A book review by Bobulous.
This is a very nice history of man's various theories and models of the universe, starting with a brief mention of the myths that early civilizations used to explain what they saw in the sky, then moving into the age of reason, which produced the sun-centred model of the universe that was held for so long, before talking about the struggle to persuade the establishment of the merits of the Sun-centred model of the universe. Later chapters detail the arguments about the implications of Einstein's theory of general relativity, and of quantum mechanics.
The history strongly illustrates how science is frequently a battle between two schools of thought. Whether it's Earth-centred universe versus Sun-centred universe, or expanding universe versus static universe, each case has its merits and weaknesses laid out, and the tales of friendly rivalry and bitter disagreement between scientific camps give depth and personality to the famous names associated with cosmology. The characters in this history are people of obsession, people of diligence, and occasionally people who like to party a little too hard.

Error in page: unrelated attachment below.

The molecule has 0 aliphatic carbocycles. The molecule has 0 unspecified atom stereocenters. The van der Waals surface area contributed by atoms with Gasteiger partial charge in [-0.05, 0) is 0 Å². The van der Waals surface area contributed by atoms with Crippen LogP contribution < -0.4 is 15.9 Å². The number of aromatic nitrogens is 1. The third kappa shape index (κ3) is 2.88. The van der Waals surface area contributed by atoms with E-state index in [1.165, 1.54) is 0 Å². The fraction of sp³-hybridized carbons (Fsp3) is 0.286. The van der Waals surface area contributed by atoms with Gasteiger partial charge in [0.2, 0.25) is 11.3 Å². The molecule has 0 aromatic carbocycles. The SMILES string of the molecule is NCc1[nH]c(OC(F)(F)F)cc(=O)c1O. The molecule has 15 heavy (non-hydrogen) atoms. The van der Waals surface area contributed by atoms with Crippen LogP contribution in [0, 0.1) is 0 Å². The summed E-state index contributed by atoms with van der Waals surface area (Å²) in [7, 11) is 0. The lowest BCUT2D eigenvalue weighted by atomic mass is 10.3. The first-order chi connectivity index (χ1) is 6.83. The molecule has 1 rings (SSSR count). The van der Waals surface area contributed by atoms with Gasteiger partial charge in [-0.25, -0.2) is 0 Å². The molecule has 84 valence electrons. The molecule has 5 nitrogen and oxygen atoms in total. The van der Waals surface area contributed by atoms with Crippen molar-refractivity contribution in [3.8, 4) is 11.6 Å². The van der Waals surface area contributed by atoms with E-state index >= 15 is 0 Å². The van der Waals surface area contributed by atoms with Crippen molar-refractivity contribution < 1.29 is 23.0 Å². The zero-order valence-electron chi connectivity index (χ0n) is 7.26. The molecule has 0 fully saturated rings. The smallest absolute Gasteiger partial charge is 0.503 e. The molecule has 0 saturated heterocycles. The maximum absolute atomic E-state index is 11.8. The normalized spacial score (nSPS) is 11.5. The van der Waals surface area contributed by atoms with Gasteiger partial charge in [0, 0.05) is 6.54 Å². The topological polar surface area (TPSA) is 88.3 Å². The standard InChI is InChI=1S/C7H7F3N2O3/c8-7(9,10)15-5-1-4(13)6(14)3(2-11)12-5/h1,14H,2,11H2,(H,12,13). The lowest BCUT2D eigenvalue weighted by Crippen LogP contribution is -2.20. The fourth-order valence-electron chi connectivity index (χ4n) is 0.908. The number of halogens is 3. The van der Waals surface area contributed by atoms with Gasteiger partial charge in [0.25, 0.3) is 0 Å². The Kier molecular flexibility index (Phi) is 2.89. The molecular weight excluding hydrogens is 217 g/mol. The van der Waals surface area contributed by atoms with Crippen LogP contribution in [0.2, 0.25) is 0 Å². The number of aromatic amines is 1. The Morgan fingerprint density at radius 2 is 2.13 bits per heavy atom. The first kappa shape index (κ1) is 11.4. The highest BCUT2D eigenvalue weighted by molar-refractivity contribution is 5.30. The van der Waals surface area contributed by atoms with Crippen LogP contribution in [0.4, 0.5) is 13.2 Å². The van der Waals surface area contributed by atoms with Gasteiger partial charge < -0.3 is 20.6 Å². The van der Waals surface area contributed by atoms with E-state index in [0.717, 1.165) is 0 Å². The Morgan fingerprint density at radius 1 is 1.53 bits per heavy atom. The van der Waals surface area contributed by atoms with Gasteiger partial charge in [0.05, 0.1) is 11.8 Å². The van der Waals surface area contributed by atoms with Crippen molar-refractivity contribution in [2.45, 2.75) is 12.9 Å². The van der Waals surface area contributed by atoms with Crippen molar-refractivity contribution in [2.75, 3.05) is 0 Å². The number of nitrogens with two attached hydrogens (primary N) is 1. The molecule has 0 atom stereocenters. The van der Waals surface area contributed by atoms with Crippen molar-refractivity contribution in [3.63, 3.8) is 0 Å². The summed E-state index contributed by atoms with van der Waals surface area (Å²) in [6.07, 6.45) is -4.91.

Simon Singh's writing is very good at gently explaining the science behind each discussion. I'm no dunce, but I'm no scientist either, and I had no trouble understanding the explanations of each scientific model as it was told in the history. This book is an excellent way to learn how man's view of the universe has changed over the millennia, and how it is still being shaped today.